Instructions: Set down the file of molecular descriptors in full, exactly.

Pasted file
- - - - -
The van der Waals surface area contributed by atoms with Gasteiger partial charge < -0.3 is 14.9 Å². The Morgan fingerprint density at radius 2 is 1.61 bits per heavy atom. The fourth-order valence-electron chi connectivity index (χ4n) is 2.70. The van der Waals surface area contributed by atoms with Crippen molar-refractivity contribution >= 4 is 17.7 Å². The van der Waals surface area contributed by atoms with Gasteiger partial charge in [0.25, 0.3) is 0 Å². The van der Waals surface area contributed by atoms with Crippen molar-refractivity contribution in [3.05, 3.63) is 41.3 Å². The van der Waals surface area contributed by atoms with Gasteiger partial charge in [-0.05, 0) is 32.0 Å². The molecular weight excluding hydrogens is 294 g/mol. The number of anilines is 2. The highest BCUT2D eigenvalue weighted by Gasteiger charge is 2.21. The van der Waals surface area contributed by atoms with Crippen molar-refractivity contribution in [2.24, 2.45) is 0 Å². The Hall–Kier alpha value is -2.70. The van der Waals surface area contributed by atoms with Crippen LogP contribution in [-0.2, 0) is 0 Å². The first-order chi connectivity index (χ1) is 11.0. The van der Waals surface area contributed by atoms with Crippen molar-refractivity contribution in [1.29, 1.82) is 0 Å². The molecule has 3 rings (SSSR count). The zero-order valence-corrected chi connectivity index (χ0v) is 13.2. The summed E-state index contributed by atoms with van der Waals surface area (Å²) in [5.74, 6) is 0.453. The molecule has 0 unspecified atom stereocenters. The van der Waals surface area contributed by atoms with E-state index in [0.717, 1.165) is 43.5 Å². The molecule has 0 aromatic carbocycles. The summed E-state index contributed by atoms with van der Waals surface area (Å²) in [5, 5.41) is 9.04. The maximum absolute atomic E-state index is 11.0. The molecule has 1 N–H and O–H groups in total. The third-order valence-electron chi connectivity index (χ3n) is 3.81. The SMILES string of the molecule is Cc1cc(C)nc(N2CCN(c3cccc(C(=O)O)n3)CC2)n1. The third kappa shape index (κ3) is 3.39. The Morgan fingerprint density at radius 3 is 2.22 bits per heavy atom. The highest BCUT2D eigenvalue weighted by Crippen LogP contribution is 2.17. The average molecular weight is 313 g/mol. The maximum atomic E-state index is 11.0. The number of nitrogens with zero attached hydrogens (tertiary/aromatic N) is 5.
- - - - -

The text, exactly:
The van der Waals surface area contributed by atoms with Gasteiger partial charge < -0.3 is 14.9 Å². The Morgan fingerprint density at radius 2 is 1.61 bits per heavy atom. The fourth-order valence-electron chi connectivity index (χ4n) is 2.70. The van der Waals surface area contributed by atoms with Crippen molar-refractivity contribution >= 4 is 17.7 Å². The van der Waals surface area contributed by atoms with Gasteiger partial charge in [0.25, 0.3) is 0 Å². The van der Waals surface area contributed by atoms with Crippen molar-refractivity contribution in [3.05, 3.63) is 41.3 Å². The van der Waals surface area contributed by atoms with Gasteiger partial charge in [-0.05, 0) is 32.0 Å². The molecular weight excluding hydrogens is 294 g/mol. The number of anilines is 2. The highest BCUT2D eigenvalue weighted by Gasteiger charge is 2.21. The van der Waals surface area contributed by atoms with Crippen molar-refractivity contribution in [2.24, 2.45) is 0 Å². The Hall–Kier alpha value is -2.70. The van der Waals surface area contributed by atoms with Crippen LogP contribution in [-0.2, 0) is 0 Å². The first-order chi connectivity index (χ1) is 11.0. The van der Waals surface area contributed by atoms with Crippen molar-refractivity contribution in [1.29, 1.82) is 0 Å². The molecule has 3 rings (SSSR count). The zero-order valence-corrected chi connectivity index (χ0v) is 13.2. The summed E-state index contributed by atoms with van der Waals surface area (Å²) in [5.74, 6) is 0.453. The molecule has 0 unspecified atom stereocenters. The van der Waals surface area contributed by atoms with E-state index in [0.717, 1.165) is 43.5 Å². The molecule has 0 aromatic carbocycles. The summed E-state index contributed by atoms with van der Waals surface area (Å²) in [5, 5.41) is 9.04. The maximum absolute atomic E-state index is 11.0. The molecule has 1 N–H and O–H groups in total. The third-order valence-electron chi connectivity index (χ3n) is 3.81. The SMILES string of the molecule is Cc1cc(C)nc(N2CCN(c3cccc(C(=O)O)n3)CC2)n1. The third kappa shape index (κ3) is 3.39. The Morgan fingerprint density at radius 3 is 2.22 bits per heavy atom. The highest BCUT2D eigenvalue weighted by Crippen LogP contribution is 2.17. The average molecular weight is 313 g/mol. The maximum atomic E-state index is 11.0. The number of nitrogens with zero attached hydrogens (tertiary/aromatic N) is 5.